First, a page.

This sort of thing is what makes the scientist in me go, “Wait, that’s not how the real world works.

In the real world, after all, technological change is more gradual and involves more trade-offs, i.e. the real Green Revolution involved a lot of higher-yield crops that also required more fertilizer. A similar principle was behind Dr. Borlaug’s most famous achievement, his creation of higher-yielding dwarf plants: unlike wild cereal grains, which have evolved to grow as tall as possible in the struggle for sunlight, domestic grain usually grows in a field where everything is the same height; thus, it can be bred to be shorter and put its excess energy into making bigger seeds.

In the world of The Noah Option, on the other hand, being a geneticist means that nature is like a video game, where if you figure out how to hack the control panel, you can arbitrarily upgrade an organism’s stats to whatever you want them to be.

This simplistic way of looking at the world morphs into the downright silly in the person of Isaiah Mercury, Grace’s brilliant, software-developer boyfriend. His role in the story is to create a program that allows any farmer, anywhere in the world, equipped only with a flip phone, to sell his crops to any buyer, without a middleman – for instance, a farmer in Botswana can now sell his grain harvest directly to a miller or baker in Kenya.

There is no mention of how the grain is going to get to Kenya. Indeed, if McCarthy had even thought about that question, he might have realized that the need for road, rail, and sea transport – and not the lack of brilliantly designed software – is the reason that real farmers, whether they’re poor or not, usually sell to a merchant rather than to the end-user of the food they’re growing.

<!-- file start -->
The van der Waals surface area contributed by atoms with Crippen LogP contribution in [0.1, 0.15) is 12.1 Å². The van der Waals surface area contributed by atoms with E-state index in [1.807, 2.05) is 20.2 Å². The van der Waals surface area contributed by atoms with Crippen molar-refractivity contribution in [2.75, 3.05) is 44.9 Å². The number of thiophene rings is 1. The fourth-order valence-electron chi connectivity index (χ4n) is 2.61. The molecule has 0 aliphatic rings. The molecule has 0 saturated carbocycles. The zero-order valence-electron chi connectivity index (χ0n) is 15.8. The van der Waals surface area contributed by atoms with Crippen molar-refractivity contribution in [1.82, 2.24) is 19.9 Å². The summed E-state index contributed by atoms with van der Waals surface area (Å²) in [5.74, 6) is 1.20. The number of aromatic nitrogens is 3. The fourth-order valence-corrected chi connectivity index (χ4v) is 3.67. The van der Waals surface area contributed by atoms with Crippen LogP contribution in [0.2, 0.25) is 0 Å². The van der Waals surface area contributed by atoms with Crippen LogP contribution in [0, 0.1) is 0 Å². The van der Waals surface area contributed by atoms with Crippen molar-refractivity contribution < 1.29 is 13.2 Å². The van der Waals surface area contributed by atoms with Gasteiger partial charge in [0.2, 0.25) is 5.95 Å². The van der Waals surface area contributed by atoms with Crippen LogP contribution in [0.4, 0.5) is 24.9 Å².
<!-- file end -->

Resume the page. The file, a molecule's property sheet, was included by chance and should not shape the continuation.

Thus we see, in both hero and heroine, the cult of the omnipotent entrepreneur in all its Randian hyperbole.

Thankfully, McCarthy’s portrayal of the business accomplishments of several of his minor characters is more balanced, and more realistic. We see, in Grace’s hometown, two friends of hers who are, respectively, a cosmetologist and an auto mechanic. Each has, through a lot of hard work, grown his or her business to the point of being able to employ half a dozen or so young people, starting them off at the bottom rung as teenagers, and helping them advance in the trade until they make a high enough wage to support a family.

Things are going well for each business until, near the beginning of the novel, new, draconian occupational training laws force each of these businesses to lay off most of its employees. This is indeed something that frequently happens in the US today, mostly to small businesses, though sometimes at a larger level as well – just look up what happened to Great Lakes Airlines after the FAA raised the flight experience limit for copilots from 250 hours to 1500.

Then you have the problem of large, controversial construction projects – mines, pipelines, ferries, wind farms, and the like – going through years of construction only to have their permitting process reopened in court by private environmental activist groups, and then getting halted by injunction moments before completion.

McCarthy includes this sort of thing in his book, with the bad guys waiting till the last moment to file their lawsuits, so as to cause maximum economic pain to the corporation that built the infrastructure and to its working-class employees. Meanwhile, the environmentalists themselves keep riding high on the hog, driving down the freeways in their gas-guzzling SUVs, covered in anti-fossil-fuel bumper stickers.